James: DevFlip is an engine-agnostic marketplace, so any game developer is welcome to open a store and sell their wares. We have a wide variety of categories and subcategories ranging from 3D Models, Textures, Audio, UI, VFX, Programming, Tutorials and a lot more. I think the key elements to our marketplace is the unification of a marketplace storefront and the seller’s personal profile. In traditional marketplaces, the most visited pages are the featured product sections and sale sections, which we do have. However, we’re constantly working on making sure that our seller’s personal profile page will let them promote their wares without worrying about competition from the marketplace front. So by using our marketplace, sellers will get the best of both worlds with product awareness via the store front and by having their own personal profile that lets them arrange their favorite products while also displaying each product they’ve uploaded underneath their featured products.
Brad: Product prices are determined by sellers, and we give them freedom to set virtually any price they would like. They can even offer free downloads of their products. We believe that the market will determine the best price for seller assets, so sellers can play with their product pricing until they find the best price for demand in order to maximize their profits.
VertXLabs makes money by charging 30% of sellers’ revenue as compensation for listing their products on our platform. With this approach, we only make money when our sellers make money and so we do everything we can to empower our sellers in order for them to make more sales.
As far as psychological barriers for the project, I work a full-time day job as a programmer, working on developing the marketplace at night and on weekends. For the most part I have relatively few psychological barriers when developing the marketplace since I love doing it, but some things, like continuous scope creep, are somewhat stress-inducing. I did all of the coding for the marketplace and since we built it from scratch, this was a little bit of an undertaking. When development of the marketplace was in full swing, I was easily putting in 70-80 hour weeks between my full-time job and working on the marketplace.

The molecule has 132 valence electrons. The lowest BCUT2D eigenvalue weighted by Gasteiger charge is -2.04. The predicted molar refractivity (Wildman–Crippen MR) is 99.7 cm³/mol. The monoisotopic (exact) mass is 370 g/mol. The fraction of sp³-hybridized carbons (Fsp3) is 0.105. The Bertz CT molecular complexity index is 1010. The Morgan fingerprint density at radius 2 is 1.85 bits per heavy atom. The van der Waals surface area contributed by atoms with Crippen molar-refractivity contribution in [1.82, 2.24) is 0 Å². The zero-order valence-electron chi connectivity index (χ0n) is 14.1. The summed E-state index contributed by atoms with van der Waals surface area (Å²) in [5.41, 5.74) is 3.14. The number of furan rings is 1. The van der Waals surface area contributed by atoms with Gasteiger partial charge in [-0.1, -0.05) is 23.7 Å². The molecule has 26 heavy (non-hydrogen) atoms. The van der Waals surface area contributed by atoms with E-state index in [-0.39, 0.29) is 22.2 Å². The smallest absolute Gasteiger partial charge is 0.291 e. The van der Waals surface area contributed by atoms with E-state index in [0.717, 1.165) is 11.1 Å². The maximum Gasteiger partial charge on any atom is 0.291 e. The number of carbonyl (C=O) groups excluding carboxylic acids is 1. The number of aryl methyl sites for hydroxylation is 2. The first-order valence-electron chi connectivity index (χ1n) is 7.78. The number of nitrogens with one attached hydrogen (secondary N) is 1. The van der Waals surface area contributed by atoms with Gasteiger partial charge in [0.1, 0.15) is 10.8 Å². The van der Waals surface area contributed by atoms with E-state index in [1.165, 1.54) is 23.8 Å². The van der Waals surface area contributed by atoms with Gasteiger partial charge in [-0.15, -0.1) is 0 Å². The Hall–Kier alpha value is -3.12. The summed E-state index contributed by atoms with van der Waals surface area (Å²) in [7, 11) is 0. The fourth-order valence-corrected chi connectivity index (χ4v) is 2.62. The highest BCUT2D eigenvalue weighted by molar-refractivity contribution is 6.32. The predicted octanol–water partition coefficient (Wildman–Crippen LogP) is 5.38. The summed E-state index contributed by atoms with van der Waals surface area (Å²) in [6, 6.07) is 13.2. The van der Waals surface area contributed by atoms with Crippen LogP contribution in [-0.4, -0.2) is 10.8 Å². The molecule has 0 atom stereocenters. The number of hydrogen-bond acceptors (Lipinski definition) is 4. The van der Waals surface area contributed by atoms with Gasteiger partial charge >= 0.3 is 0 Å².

James: Sellers on our marketplace can set their own prices and create their own individual product sales whenever they wish. We don’t want to restrict our users if we don’t have to, and we feel that letting them appropriately price their content is the best way for them to sell said content.
Brad: The store is open for the public to upload their assets and sell on our store, although since we just launched a few weeks ago, most of the content of our store is generated by members of the VXL team. Pricing is determined by sellers, so they can set whatever price they like. James can speak more to the pricing side of things since I myself haven’t uploaded any assets.